As shown in this post on a local community website/blog.
But what are they for? What can I do at an interactive bus stop that I can’t do at a normal one?
Well it could be information via my smartphone…oh, hang on, I can already get that.
At last. You may remember an earlier post, from the days when this blog was young, about a real-time map showing Swiss railway trains. You might even remember that mashup actually used timetable information rather than real data, but that in Switzerland there’s not much difference.
This London one actually uses live data from the TfL API, which is much more cool on several levels – especially since in London using the timetable as a substitute for real data wouldn’t be very good. It is really great that TfL seems to have gone so far in making its data available to developers – exactly as we called for in our report a couple of years ago.
I was about to be my usual snide self and point out that it wouldn’t be possible to use the map when you are actually on the underground, but these days quite a few stations have WiFi, so this is really starting to come together. Two cheers for TFL, and three for the app developers!
And an extra cheer for David Bradshaw, for telling me about this via Facebook.
WiFi on buses, wifi on underground trains, that sort of thing. Like here, on Switzerland’s PostBuses, where it will be free to passengers. And here, on the Moscow Metro Ring Line. Moscow is clearly the place for free WiFi while you travel on public transport, because you can have it on regional buses too, as described here. In Vinnitsia (Ukraine) it’s the trams that have free WiFi (well, five of the 120 trams), in Vienna it’s the airport bus.
At last, courtesy of Virgin Media, and described here. Reading this and the gushing comment by the ‘mayor’ of London you would think that this was ground-breaking, rather than a catch-up with what is available in most mass transit systems and underground railways around the world from Cairo to Singapore (or Dubai, as in the picture).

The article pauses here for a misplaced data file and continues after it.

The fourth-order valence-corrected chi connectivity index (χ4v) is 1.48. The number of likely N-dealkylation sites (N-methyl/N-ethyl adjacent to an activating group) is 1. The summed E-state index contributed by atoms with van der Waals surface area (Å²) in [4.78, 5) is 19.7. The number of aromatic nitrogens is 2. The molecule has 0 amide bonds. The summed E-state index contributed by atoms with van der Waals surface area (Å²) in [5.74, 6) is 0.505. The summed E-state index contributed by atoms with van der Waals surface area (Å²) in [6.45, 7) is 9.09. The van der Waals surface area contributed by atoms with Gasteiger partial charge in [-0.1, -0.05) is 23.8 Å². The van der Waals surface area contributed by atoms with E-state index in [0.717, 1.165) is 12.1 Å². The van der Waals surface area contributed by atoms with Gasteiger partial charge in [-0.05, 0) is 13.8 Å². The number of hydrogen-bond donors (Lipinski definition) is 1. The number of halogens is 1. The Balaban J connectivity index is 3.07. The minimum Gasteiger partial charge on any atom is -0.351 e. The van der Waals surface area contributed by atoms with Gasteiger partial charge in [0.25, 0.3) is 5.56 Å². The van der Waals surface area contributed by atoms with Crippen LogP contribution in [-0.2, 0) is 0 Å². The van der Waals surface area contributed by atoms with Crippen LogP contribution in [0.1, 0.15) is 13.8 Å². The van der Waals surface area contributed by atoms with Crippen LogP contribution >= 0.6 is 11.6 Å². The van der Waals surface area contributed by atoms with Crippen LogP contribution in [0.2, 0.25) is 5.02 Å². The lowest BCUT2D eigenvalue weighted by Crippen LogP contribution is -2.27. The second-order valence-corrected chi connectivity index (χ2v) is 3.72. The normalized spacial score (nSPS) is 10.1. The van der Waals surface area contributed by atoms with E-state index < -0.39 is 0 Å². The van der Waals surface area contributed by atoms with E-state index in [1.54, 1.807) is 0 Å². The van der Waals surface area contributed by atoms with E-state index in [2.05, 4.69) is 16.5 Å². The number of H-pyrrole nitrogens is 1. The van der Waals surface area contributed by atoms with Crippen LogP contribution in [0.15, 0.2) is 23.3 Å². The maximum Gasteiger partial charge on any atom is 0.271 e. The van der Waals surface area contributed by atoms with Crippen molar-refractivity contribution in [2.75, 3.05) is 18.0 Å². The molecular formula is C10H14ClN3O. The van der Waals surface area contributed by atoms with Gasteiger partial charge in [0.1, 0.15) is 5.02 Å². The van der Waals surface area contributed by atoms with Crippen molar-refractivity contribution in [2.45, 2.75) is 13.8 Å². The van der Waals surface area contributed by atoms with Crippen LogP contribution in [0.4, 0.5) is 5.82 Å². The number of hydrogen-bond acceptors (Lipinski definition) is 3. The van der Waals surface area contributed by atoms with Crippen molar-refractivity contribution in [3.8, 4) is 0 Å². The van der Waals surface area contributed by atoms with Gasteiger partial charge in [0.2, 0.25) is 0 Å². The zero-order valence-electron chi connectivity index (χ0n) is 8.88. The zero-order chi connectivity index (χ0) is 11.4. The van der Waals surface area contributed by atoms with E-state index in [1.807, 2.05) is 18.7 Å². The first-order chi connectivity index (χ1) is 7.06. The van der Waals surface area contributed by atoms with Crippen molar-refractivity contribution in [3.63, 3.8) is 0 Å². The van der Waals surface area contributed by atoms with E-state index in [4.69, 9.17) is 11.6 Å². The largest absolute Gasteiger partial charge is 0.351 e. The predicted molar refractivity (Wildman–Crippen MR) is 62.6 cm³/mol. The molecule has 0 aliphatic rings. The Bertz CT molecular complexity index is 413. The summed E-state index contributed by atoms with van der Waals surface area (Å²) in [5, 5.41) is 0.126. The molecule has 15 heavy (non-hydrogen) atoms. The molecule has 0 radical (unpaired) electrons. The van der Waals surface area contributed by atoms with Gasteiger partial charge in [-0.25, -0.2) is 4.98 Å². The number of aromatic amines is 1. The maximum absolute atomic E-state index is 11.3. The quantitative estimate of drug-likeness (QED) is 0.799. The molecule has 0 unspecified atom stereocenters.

It will be free during the Olympics and then chargeable via a business model that is yet to be determined – the post rather implies that it will be available to Virgin customers only. If true this surely merits some sort of regulatory investigation. In most other cities that I have come across there is some sort of neutral host model, where customers of all the different operators can use the coverage.
Described here on the BBC, among other places. Not a great boost to sustainability in transport, but to be fair smart cards make buses much nicer to use, so if it helps a little with trains that’s a good thing. Especially since fares are going up – maybe using electronic money will make paying for rail travel feel a little less like spending.
Well, actually it’s been here for a while but I’ve just remembered to post about it. Still, it is absolutely marvellous. As a frequent bus traveller, I really appreciate it. It does for buses what the platform display does for the tube – lets you know when the next one is coming so that you can make decisions about what to do, and incidentally feel calmer about just how long you are waiting.
The best thing for me is that it isn’t just about the stop that you are at, but also offers nearby ones, so that you can make a sensible judgement about whether to take another route.
Is described here, at great detail, as if it was really happening. Adam Greenfield is a very cool and inspiring talker, so it would be nice if this was real. There isn’t much indication from the post that it is (somebody prove me wrong…). I wonder if he’s read my earlier post about the requirements for a personal travel assistant?
In this one Ericsson is actually providing the modules, and the bus management system itself – not just the underlying equipment for the telco. Includes electronic ticketing, tracking, fleet management, as well as connectivity for the users on the buses. A good one to be associated with too, because the Curitiba bus system seems to be a model for other developing country cities!
Another one provided by Ericsson, and described in more detail here. Essentially a bus tracking smartphone app, with additional air quality data via a related app. Again, the service is from Telecom Serbia – not sure what Ericsson does in the process, though here it did provide the devices for free. There had been a previous pilot in Belgrade – wonder why it isn’t implemented there too?
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